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Destructive Maintenance

TheDrive posted up a pretty cool article, that has photos of an Armory inside an Amphibious Assault Ship. More specifically the USS Wasp.


Link Here: https://www.thedrive.com/the-war-zone/29325/take-a-peek-inside-the-armory-on-a-amphibious-assault-ship-carrying-hundreds-of-maines

Looks like they left off the R in “Marines” when they wrote that title. Sadly, TheDrive must not be a site with perfect grammar and englishification like LooseRounds.com. Still take a look at their article.

There are several cool photos, and I’ll post up a couple of them. But one of them really caught my eye.

On the left, we see M4 MWS Carbines (May well be M4A1s). Some of these have M203A2 Grenade Launchers. They have TA31RCO ACOGs on Larue mounts and AN/PEQ-16 lasers and lights.

Over on the right, we see some M27 IAR with the TA11 ACOGs with piggyback RMRs.

Now, to the topic of destructive maintenance. Destructive maintenance was SOP while I was in. Look at that M203 barrel closest to the photographers. Note how it is grey. The plastic handguard on it is nice clean and shiny with little to no visible wear on it. Now look at the M203 barrels behind the hard charging Marine handling the M4 in the photo. Note how they are black. A little finish wear at the muzzles of them, but otherwise black.

This is a perfect example of destructive maintenance. M203 barrels are black anodized aluminum tubes with a plastic hand guard. Someone either used an abrasive like a scotch bright pad, or a chemical stripper like oven cleaner to remove the finish on that barrel.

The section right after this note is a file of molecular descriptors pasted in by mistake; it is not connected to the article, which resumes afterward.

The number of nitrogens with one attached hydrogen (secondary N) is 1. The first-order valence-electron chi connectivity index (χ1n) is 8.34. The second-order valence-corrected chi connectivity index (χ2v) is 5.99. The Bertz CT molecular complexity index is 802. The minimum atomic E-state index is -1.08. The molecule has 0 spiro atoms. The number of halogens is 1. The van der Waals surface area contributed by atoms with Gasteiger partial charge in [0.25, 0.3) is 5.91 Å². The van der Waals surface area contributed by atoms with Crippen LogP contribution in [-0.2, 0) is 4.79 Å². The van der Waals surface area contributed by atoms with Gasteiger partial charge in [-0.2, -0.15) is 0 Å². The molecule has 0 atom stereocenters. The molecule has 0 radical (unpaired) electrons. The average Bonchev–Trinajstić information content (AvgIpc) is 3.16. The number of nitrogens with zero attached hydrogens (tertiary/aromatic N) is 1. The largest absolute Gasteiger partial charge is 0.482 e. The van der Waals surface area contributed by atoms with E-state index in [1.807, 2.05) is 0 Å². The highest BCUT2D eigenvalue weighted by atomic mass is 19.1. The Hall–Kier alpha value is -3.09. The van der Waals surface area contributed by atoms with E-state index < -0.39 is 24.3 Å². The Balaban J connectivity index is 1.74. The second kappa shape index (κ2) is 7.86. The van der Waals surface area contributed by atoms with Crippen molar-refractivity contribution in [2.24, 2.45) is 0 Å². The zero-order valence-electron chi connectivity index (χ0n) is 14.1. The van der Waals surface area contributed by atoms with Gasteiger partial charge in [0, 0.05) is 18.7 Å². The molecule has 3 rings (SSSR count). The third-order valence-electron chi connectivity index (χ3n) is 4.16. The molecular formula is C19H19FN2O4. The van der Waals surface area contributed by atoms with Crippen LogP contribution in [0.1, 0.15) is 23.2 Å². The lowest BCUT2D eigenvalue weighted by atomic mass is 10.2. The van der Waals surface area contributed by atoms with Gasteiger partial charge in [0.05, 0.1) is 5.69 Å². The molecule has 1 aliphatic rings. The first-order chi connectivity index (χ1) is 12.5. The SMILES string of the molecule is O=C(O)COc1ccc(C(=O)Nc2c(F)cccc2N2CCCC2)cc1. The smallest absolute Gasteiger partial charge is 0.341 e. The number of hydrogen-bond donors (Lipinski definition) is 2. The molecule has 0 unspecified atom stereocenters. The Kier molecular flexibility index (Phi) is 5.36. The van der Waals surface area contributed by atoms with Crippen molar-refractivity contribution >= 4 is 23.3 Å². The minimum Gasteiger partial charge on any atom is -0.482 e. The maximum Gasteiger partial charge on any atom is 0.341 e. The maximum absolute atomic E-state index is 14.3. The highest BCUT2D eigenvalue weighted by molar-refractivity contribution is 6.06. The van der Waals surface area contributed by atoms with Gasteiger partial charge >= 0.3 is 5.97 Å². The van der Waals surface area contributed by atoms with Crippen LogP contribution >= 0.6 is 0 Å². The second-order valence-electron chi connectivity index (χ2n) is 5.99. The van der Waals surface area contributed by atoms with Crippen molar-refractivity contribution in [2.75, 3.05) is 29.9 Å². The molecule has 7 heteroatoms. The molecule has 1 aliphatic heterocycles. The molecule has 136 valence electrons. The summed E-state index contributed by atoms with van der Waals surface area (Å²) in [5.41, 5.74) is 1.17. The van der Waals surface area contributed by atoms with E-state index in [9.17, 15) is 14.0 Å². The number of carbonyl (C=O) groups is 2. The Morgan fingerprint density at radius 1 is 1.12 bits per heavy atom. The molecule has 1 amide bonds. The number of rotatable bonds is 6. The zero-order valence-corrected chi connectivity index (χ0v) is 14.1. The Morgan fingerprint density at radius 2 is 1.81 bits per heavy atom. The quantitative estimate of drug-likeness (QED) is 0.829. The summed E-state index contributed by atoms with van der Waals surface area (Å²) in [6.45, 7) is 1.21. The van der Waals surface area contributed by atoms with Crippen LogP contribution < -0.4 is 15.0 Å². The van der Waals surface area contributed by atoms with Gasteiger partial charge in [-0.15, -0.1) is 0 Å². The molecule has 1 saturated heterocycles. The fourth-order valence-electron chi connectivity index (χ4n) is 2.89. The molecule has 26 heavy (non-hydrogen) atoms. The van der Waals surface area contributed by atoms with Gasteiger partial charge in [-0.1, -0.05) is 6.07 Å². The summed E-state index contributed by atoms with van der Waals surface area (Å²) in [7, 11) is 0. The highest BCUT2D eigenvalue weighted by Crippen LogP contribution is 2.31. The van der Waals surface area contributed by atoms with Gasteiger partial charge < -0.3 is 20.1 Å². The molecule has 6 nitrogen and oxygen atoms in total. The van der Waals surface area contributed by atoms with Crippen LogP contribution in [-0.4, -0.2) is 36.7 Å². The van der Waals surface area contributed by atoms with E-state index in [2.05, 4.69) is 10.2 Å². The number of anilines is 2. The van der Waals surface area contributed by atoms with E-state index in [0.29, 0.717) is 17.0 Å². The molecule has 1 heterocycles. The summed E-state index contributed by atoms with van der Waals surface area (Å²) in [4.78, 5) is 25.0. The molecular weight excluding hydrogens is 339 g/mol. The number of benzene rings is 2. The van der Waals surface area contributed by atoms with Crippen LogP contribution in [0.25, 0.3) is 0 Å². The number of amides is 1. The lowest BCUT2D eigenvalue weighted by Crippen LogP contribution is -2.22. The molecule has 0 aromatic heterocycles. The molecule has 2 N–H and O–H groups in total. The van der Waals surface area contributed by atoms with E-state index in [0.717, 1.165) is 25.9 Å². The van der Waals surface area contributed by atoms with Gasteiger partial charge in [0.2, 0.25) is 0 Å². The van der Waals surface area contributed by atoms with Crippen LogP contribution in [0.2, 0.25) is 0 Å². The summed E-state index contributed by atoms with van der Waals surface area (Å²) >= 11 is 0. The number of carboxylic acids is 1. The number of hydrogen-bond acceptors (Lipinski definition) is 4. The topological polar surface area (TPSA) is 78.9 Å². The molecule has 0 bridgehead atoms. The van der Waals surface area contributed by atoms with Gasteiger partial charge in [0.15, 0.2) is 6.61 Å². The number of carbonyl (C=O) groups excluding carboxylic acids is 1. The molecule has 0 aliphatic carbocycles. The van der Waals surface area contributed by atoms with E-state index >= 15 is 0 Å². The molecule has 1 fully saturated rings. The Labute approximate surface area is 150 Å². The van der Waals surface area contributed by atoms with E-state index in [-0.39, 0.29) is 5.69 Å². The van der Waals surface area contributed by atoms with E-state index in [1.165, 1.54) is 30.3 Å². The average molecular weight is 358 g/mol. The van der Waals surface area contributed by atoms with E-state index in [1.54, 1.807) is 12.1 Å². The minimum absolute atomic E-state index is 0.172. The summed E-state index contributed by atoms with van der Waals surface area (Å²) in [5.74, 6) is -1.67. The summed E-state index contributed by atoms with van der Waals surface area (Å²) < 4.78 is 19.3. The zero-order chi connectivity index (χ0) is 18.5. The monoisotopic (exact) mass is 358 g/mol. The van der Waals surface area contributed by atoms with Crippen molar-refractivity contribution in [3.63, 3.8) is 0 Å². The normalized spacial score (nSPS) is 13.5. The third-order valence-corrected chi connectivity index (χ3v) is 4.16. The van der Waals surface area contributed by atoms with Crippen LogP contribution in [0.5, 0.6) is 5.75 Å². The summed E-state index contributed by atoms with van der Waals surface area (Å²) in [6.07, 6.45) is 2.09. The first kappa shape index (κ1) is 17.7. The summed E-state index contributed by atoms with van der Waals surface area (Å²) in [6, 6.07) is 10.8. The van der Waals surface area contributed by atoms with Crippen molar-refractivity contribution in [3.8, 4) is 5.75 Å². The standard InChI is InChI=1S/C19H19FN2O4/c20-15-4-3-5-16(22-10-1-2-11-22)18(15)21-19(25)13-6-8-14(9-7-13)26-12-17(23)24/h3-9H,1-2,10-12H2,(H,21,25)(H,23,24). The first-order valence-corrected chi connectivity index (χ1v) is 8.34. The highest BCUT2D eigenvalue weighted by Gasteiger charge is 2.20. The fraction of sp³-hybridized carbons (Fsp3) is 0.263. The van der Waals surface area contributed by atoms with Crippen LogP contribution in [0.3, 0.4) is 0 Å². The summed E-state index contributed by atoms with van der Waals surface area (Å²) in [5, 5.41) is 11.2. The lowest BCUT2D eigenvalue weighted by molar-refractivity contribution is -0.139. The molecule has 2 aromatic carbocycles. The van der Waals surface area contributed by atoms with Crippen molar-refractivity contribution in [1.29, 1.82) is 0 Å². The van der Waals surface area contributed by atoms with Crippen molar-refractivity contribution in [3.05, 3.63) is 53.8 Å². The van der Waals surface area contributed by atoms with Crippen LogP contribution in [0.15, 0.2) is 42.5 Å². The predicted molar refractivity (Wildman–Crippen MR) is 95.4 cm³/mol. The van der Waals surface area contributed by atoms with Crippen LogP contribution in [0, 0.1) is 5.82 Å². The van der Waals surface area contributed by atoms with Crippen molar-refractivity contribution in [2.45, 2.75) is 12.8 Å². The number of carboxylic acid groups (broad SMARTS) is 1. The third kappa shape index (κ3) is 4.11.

It was not uncommon when I was in for us to use sand and gravel to clean parts. Take a handful, put it on a rag, and rub it hard against the firearm components. You would think that our higher ups would discourage this, but instead it was them who were demanding it.

This was especially bad with the M249 SAW. It was not uncommon for some NCO to point at a small remnant of the original finish on the weapon, claim that it is carbon, and order a junior Marine to clean it off. By removing all the finish on the alumnium and steel, the weapon would rust and corrode faster, get scratched and gouged faster. These dents, scratches, and like would then trap carbon and rust, leading to even more abrasives used on these surfaces. There would be deep scratches and gouges into the rails on the receiver, the feed tray, etc. An example with the M16 would be the muzzle. A NCO wanting to fail a junior enlisted weapon cleaning check, would often say that the crown of the barrel is dirty. So, the junior Marine would use the end of a steel cleaning rod to scrape the hell out of the crown so it would all be shiny.

Water spot on an optics lens? Scrape it.

I’d heard that when the first muskets delivered to the U.S. Military with a rust preventive coating (browning a precursor to bluing), that the unit commanders had their men sand it off.

An article here, has a few quotes. http://www.militaryheritage.com/browning.htm

“..Such being the importance of his Arms, no wonder that a soldier should shew his attachment to his Firelock, by keeping it as bright as the Sun, and looking upon it with a kind of veneration. A glittering Firelock is a prime ornament of a Soldier and gives to every movement an appearance of double Life and Spirit.”

The most common substances used in the 18th century to clean the barrel was brick dust or emery powder mixed with sweet oil. After cleaning, the soldier then buffed the barrel to a high polished state by burnishing it with his ramrod or rubbing it with a wooden buffing stick. The obsession with maintaining a mirror finish on the barrel did have a negative impact on its state. For example, in 1775, the 62nd Regiment’s arms were reported as being “so Abus’d to keep them bright, that there is not the least appearance of the Kings mark”.
(2) 
Other regiments during the Napoleonic wars reported weak and worn barrels.

I am proud to see that these traditions have continued after hundreds of years and we and feel safe in kn owning that they will not go away any time soon. We will continue to see young enlisted destroying equipment so it looks good.

But enough of that. Here are a few other cool pictures from that article about the Armory on the Wasp.